It is, I am sure, unnecessary to remind you that such a step ought not to be taken without due circumspection, as an inopportune move in such matters sometimes does harm to the cause it is meant to serve.

Should I determine on making any motion on the question in the House of Commons, I will do myself the honour of communicating with you, again, thereupon.

I cannot conclude without expressing to you my thanks for the many so flattering passages in regard to myself, which your letter contains. I can only admit as correct such parts of them as attribute to me the earnest desire to promote the happiness of the people of the Principalities, and that of all people struggling for their rights.

Happy should I be if my ability were commensurate with my good will.

I have the honour to remain, my dear Sir,
With regard and esteem,
Yours sincerely,

DUDLEY COUTTS STUART.

TO LORD DUDLEY COUTTS STUART.

London, 27th May, 1853.

My Lord,—The letter with which you honoured me from Petersham has suggested to me some considerations on the affairs of the East, which I take the liberty of submitting to your appreciation, before you fix the attention of Parliament on the question of the Danubian Principalities.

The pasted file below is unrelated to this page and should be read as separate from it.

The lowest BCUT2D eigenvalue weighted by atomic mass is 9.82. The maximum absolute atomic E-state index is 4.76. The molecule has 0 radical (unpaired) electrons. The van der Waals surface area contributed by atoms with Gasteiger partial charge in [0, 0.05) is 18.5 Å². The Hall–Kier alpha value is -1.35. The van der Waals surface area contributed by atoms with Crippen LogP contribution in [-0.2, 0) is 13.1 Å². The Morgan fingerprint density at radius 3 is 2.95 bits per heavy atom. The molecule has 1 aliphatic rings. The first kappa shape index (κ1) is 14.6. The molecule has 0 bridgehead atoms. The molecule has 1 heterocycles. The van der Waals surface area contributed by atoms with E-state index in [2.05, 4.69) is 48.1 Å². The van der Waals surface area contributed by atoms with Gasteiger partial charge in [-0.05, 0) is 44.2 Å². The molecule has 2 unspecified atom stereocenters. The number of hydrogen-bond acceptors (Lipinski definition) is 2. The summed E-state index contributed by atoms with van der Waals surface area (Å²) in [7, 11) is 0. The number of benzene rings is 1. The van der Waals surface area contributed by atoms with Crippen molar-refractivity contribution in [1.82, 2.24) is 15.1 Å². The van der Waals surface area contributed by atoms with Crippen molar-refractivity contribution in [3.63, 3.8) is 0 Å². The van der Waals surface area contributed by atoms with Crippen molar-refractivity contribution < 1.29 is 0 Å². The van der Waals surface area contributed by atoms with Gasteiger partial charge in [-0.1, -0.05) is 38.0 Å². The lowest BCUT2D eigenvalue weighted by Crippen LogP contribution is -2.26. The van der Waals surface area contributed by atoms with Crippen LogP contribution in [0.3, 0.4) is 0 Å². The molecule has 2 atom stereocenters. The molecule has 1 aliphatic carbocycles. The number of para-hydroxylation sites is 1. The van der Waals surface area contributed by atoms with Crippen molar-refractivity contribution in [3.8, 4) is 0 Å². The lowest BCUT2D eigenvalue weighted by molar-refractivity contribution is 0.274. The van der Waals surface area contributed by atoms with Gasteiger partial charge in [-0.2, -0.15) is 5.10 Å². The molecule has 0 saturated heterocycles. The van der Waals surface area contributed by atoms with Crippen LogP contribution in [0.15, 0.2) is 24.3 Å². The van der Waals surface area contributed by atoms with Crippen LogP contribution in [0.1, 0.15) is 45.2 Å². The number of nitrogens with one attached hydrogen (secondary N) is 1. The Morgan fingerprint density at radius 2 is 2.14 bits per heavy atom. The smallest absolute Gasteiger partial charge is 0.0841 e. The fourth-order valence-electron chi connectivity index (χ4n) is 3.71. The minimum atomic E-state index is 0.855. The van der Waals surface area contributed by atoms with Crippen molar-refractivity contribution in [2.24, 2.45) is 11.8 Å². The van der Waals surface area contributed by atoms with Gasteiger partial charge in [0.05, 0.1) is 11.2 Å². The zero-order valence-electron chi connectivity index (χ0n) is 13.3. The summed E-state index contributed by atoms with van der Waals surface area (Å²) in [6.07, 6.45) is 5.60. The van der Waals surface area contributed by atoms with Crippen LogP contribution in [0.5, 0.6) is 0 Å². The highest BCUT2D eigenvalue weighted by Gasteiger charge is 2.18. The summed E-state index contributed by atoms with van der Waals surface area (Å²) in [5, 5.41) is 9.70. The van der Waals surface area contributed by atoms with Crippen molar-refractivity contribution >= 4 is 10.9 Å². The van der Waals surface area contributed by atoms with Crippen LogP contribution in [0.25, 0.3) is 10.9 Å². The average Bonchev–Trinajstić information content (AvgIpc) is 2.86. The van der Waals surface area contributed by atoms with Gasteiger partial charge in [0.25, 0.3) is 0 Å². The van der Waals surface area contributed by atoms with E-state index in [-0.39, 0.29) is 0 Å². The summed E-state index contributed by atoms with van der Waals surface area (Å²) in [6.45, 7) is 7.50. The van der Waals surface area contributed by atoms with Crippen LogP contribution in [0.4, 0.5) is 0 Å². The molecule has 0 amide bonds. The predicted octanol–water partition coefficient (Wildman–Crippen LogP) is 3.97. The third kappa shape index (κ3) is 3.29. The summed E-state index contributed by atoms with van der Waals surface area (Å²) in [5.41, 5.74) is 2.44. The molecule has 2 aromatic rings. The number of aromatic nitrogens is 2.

In your excellent letter, my lord, you ask, with patriotic anxiety, whether the inhabitants of the Principalities will consent to become the instruments of aggrandising the power of despots ; or whether, as you hope, they will range themselves on the side of those who wish to see all the peoples in the enjoyment of the nationality which belongs to them, and of a reasonable liberty: for in the solution of the European question, say you, much will depend on the line of conduct they shall have adopted. Without doubt, my lord, the destiny of the peoples depends much, I might say solely, on their wisdom and their energy; and since we are speaking here of the Danubian Principalities, I esteem myself happy in being able, once more, to assure you that their inhabitants, far from letting themselves be caught by the perfidious advances of Russia, repel with horror whatever comes to them in the name of the Czar, and that they are firmly determined to resist his audacious enterprises, if need be, by force of arms. I may add, that several letters I have just received, agree in informing me that light is also beginning to dawn amongst their neighbours, the Christians of Turkey, properly so called. It appears that Russia has, of late, so worked and tormented them, in order to make them accept her protectorate, that she has ended by opening their eyes to her real intentions. For my own part, I have the firm hope that ere long all will understand that the administration of Turkey, however imperfect, irregular, and even arbitrary it may sometimes be, is infinitely preferable to that of Russia—constantly and systematically tyrannical, cruel, and rapacious ; and that, consequently, Christians are as much interested as the Mussulman in the preservation of the Turkish empire; if, on its ruin, the Muscovite domination must be extended. These happy dispositions the Porte cannot second better than by following your wise counsels, in giving satisfaction to every just demand of the Christian population of the empire. Will it do so? The doubt is at least permitted, if we refer to the precedents of the Turkish government. They indeed are such as might tempt one to believe that its constant maxim has been to treat the Christians of the empire, and the people who are its tributaries, with so much the less justice, as it had assurance of their devotedness. A high Turkish dignitary, to whom I observed that the Roumanian patriots were the natural friends, the real friends of the Turks, and how wrong the Porte was, in sacrificing them to the vengeance of the Czar, its eternal and implacable enemy, answered me with a touching naïvete: “ We are not careful to busy ourselves about our friends, for we know they will undertake nothing against us; but we must endeavour, by every means, to please our enemies, to prevent them from annoying us.” Yet, to be just, we must acknowledge that the Porte has not perhaps been always free to act otherwise than she has done, till now. Two recent examples are, it seems to me, calculated to prove this. We may recollect how, in the question of the Polish and Hungarian refugees—a matter in every way of secondary interest to the Porte—that government, feeling itself strongly supported by England, could resist at the same time both Austria and Russia; notwithstanding that in the intoxication of victory, both might have made it a casus belli; whereas in the question of the Danubian Principalities, which far differently concerned both her dignity and her interests, when Russia had not yet recovered from the terror caused by the European revolution of 1848, the Porte, meeting with no support either from France or England, yielded; and so compromised both the old reputation of Turkish good faith, by treacherously destroying the Roumanian constitution, which she had solemnly recognised some days before, and her own existence, by laying the Principalities at the mercy of the Czar. The language I hold will not, I hope, cause me to be accused of partiality for the Porte. None have criticised the acts of the Turkish government more unsparingly than I myself have done, every time that I have had to interest the people and cabinets of Europe in the question of the Danubian Principalities; and I have done so the more severely, since my criticisms, however painful they might be to the Porte, concerned the future welfare of Turkey, much more than that of the Roumanian people. For peoples do not perish; whereas nothing is so fragile as empires composed of heterogeneous elements. But it is not under present circumstances that I shall accuse the Porte. I shall not imitate some of the public acts of the periodical press of England and France, who have so unwisely chosen the time to place Turkey under the ban of civilization, that one may (perhaps not without reason), call into question then’ sincerity.